Houston is having an election today, and it’s an interesting one: There’s an open mayor’s seat, and early voting has been unusually strong, particularly in — this is an unusual pairing — African-American neighborhoods and conservative neighborhoods. The nation’s fourth-largest city is well on its way toward becoming the third-largest — Houston adds to its numbers something close to the population of Santa Cruz, Calif., in a typical year — and it has all of the enormously complex problems and institutional challenges characteristic of 21st-century American cities.
The big question in this election: Where should a man in a dress go potty?
Despite recent downturns in oil and gas prices, Houston is in better shape than you’d expect. The local economy is performing robustly, and unemployment is well under 4 percent. Houston has more than its share of violent crime, but it remains far, far safer than most U.S. cities, coming in right behind Minneapolis in the rankings at half the violent crime rate of Detroit and one-fifth the murders per capita of St. Louis. It is a city that is 44 percent Hispanic, 24 percent black, 26 percent Anglo, 28 percent foreign-born, with only half of its people speaking English at home, but it has relatively little in the way of ugly Chicago-style/Los Angeles-style/Philadelphia-style racial politics.
Driving along Interstate 10 in Houston last week, I saw a wonderful inversion of the familiar urban scene of a sad homeless fellow standing in an underpass with a “Will Work for Food” sign: Houston’s version is guy standing in an underpass holding a placard reading: “General Labor Wanted,” handing out fliers to passers-by looking for work.
But Houston has its problems, too. It suffers from Cairo-style traffic ensnarements that make one think wistfully of Los Angeles, a problem intensified by freeways and city streets in a positively dangerous state of disrepair, as a result of which it takes longer to get from the east side of Houston to the west side than it does to get from New York City to Philadelphia. Houston has insanely upside-down city finances, with a deficit expected to run nearly a half-billion dollars between 2017 and 2020, along with the usual urban plague of $3.3 billion in unfunded government pension liabilities. A relatively large number of Houston’s public schools are held in low esteem by the state’s educational authorities, and 23 of them have been ranked “academically unacceptable” for two years or longer.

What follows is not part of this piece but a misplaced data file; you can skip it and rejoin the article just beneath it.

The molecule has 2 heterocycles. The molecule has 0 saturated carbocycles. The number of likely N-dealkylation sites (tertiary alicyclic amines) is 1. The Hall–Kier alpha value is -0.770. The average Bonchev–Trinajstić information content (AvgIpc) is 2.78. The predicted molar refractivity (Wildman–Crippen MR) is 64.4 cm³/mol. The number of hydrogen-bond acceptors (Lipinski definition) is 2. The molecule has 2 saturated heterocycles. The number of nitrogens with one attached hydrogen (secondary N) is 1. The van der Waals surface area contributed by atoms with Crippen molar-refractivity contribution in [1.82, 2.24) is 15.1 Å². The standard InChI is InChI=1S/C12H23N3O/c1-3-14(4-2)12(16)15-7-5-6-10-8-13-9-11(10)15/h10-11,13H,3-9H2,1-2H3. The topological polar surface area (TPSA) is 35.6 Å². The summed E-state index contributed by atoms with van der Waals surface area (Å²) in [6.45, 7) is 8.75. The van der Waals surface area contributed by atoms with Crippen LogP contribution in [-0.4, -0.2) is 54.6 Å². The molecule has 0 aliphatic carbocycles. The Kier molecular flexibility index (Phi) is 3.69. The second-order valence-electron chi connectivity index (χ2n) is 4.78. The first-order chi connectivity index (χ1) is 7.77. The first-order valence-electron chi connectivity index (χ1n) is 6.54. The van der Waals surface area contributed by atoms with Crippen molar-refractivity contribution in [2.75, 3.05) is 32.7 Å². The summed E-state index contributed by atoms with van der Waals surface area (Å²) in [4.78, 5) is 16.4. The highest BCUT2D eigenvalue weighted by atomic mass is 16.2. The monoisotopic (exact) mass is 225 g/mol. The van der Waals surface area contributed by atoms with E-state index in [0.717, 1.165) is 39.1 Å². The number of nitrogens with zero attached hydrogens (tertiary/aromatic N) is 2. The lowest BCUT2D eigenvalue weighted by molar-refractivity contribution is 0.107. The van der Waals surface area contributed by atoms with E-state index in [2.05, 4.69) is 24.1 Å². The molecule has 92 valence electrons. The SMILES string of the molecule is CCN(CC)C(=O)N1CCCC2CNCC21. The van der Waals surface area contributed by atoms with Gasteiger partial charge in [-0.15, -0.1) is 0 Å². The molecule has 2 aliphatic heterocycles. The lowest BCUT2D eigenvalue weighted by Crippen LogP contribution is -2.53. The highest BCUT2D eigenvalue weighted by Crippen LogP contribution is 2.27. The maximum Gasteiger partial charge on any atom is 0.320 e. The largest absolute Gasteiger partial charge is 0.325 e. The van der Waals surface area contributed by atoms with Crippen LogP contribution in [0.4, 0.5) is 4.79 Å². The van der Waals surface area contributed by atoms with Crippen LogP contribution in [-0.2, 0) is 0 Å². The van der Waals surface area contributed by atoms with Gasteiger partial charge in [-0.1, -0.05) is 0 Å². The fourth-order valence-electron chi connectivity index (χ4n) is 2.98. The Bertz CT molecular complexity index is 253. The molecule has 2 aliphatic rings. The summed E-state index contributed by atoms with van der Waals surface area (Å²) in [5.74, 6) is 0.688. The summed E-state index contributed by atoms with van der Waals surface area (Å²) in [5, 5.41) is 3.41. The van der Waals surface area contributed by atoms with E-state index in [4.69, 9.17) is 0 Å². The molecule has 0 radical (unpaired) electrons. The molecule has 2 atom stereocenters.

Instead of a competent city-builder who is also gay, Houston got a culture warrior whose parting gift to the city is a deeply stupid fight over “HERO” — the Houston Equal-Rights Ordinance.
Last time around, Houston elected as its mayor Annise Parker, the first open lesbian to serve as mayor of a major U.S. city. There are some ass-kicking lesbians in the world, but Parker is not one of them. Texas has a reputation for being a hotbed of Evangelical fervor, but Houstonians are in the main blasé about their mayor’s sexual orientation — it’s her political orientation that’s the problem. If she’d been able to do something about the city’s lunar roadscapes or its incipient fiscal emergency, nobody would have cared if her main sexual enthusiasms was lurking in airport restrooms hoping for stray Republican congressmen — they’d have built monuments to her. Even Parker’s progressive-minded constituents must, in their honest moments, judge her a failure: On such lifestyle-liberal metrics as mass transit and environmental quality, Houston is kind of a mess.
Instead of a competent city-builder who is also gay, Houston got a culture warrior whose parting gift to the city is a deeply stupid fight over “HERO” — the Houston Equal-Rights Ordinance — which among other things would create a new body of local civil-rights law (the lawyers cheer with one voice) covering transgender/transsexual people in the matter of public accommodations, meaning public toilets and the like. This wasn’t preceded by some crisis in the matter of toilet accommodations for men in dresses, but the issue is critically important to some people: Namely, to people who are in their affluence and comfort able to maintain a state of graceful blindness to the actual nuts-and-bolts problems facing Houston.